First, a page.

Westfield residents Shelly Brown and Sarah Gillim live near the Citizens Energy Group Wastewater Treatment Plant on 166th Street. They know firsthand that it sometimes produces unpleasant smells.
However, the women recently became concerned because the foul odors are increasing in strength and frequency. A recent inspection by the Indiana Dept. of Environmental Management found some issues with the plant that are fueling the problem.
Gillim said she lived on Little Creek Avenue northeast of the plant before it was built. About a year after construction, she began noticing the smells, which were sporadic and usually exacerbated by rain.
“It was terrible, just terrible,” Gillim said. “Hardly a day would go by (without the smell.) So, we started complaining a lot.”
Gillim said the odors are worse depending on the direction of the wind and have started impacting her quality of life.
“I don’t want to have anybody over to my house,” Gillim said. “I’m afraid as to when it will smell terrible. I am embarrassed it could stink, and that’s just going to make it miserable to be outside.”
Brown said because she lives in a rural area, she likes to keep her windows open at night when the weather is cooler.
“We like to turn off the air conditioner and leave the windows open,” Brown said. “The sewage smell is everywhere around the house. It’s coming in the windows.”
Gillim and several other residents, specifically in the Brent Creek neighborhood, reached out to Citizens Energy Group expressing concern. She said Citizens Energy blamed much of the smell on agricultural fields and livestock farms in the area. Citizens concluded a study in 2020 claiming it was not the source of the odors. Gillim, who was a biochemistry major and has a scientific background, doesn’t believe the study is accurate. She said the study, which shows a diagram of wind direction around the plant, is hard to read because of blurry font. She said the arrows used to represent wind direction in the study only show when it is coming in directions other than from the plant.
“It’s clearly designed, in my opinion, to misrepresent what’s going on or to protect them, to say they can’t be the cause without any evidence,” Gillim said.
Citizens Energy Group Communications Manager Dan Considine said the utility service has heard from “a small group of people” living in the area. He said the smells could be coming from nearby farms and not the treatment plant. However, he acknowledged there will always be “some odor” associated with a wastewater treatment plant.
“We investigated where odors in that area may be coming from, and because it’s very evident that while there’s been a focus on wastewater treatment plant, there very clearly are multiple sources of odors in that area near Westfield,” Considine said. “It’s a rural area of Westfield, so the sources we have been able to identify outside the treatment plant include agricultural and livestock operations.”
Considine said there is “considerable construction” in the area.
“Whenever houses are built, you’re digging up ground,” he said. “All the areas they are building on out there have been agricultural fields. So, when you start digging up former cornfields or soybean fields to build houses, there’s going to be odors out there.”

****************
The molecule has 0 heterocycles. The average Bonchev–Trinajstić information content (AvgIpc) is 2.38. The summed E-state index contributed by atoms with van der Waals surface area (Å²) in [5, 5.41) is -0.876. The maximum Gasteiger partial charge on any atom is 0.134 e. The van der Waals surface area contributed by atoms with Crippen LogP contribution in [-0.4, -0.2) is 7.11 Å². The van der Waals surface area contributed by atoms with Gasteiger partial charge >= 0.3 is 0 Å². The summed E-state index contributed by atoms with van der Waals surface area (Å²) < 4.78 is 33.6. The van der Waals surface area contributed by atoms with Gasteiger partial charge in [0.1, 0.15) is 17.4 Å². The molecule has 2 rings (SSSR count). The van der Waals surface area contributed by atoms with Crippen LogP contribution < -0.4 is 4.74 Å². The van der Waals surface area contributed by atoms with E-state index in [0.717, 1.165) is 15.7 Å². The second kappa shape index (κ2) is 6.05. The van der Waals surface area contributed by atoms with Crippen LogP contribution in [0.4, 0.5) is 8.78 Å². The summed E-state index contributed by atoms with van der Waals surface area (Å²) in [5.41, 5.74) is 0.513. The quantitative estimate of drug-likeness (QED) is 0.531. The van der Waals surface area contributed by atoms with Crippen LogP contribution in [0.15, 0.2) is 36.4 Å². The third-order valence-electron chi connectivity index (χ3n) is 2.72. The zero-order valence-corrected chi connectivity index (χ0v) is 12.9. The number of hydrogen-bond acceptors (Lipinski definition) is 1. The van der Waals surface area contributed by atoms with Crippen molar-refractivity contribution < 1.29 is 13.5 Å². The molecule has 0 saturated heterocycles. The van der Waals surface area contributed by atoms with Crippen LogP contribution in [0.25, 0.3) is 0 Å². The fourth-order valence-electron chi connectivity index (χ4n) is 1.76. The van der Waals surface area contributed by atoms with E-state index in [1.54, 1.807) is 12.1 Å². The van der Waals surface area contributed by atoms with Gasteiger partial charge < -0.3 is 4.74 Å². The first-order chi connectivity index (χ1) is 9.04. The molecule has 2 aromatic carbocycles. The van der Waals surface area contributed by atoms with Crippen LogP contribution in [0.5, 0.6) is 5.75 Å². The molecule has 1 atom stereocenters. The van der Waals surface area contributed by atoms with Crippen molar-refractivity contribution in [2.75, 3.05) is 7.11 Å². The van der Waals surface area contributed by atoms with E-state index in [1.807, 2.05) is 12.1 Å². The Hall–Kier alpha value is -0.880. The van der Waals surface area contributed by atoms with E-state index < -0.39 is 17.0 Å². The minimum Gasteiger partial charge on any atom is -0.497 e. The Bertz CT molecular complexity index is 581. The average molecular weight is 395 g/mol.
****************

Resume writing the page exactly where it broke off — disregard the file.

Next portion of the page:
Considine said Citizens Energy Group’s monitoring indicates the plant’s odors often extend beyond the plant property. He said Citizens recently installed an additional carbon filter lift station that can help mitigate odors.
“We think we are doing everything we can,” he said. “People in that area need to recognize there clearly are other sources of odors in the area. There’s nothing Citizens can do about those.”
IDEM sent an inspector to the plant after it received 12 complaints from Westfield residents in less than a month. IDEM’s Office of Water Quality staff visited the Westfield plant July 13 to investigate the complaints.
The inspection noted there were potential problems at the plant.
“This reconnaissance inspection was conducted in response to several odor complaints in the area,” the inspection report stated. “Although operations were satisfactory, a noticeable odor was present due to high solids content in the thickened sludge digester. More frequent removal of sludge off-site is recommended.”
A statement from IDEM said because wastewater treatment facilities are responsible for treating raw wastewater, they can produce odors.
“There are no state or federal statutes and rules regarding odors,” the statement reads. “IDEM does, however, respond to odor complaints at facilities to ensure the odor is not caused by operational or maintenance issues that fall under clean water rules.”
Gillim and Brown said the odors haven’t been has pronounced since they first logged their complaints.
How a wastewater treatment plant works
Wastewater goes through five phases in the treatment process. When water is flushed down the toilet or drains down the sink, it flows into an underground collection system and then flows by gravity to a treatment facility.
The five phases are preliminary, primary, secondary, tertiary and disinfection. The phases remove debris from wastewater, dissolve compounds and nutrients, kill harmful nutrients, pumps the wastewater through more filters, disinfects the water and then returns it to the White River.
Wastewater spends almost 12 hours in the Citizens Energy Group treatment plant.
For more on the treatment process, visit facebook.com/CitizensEnergyGroup/videos/324004915742318.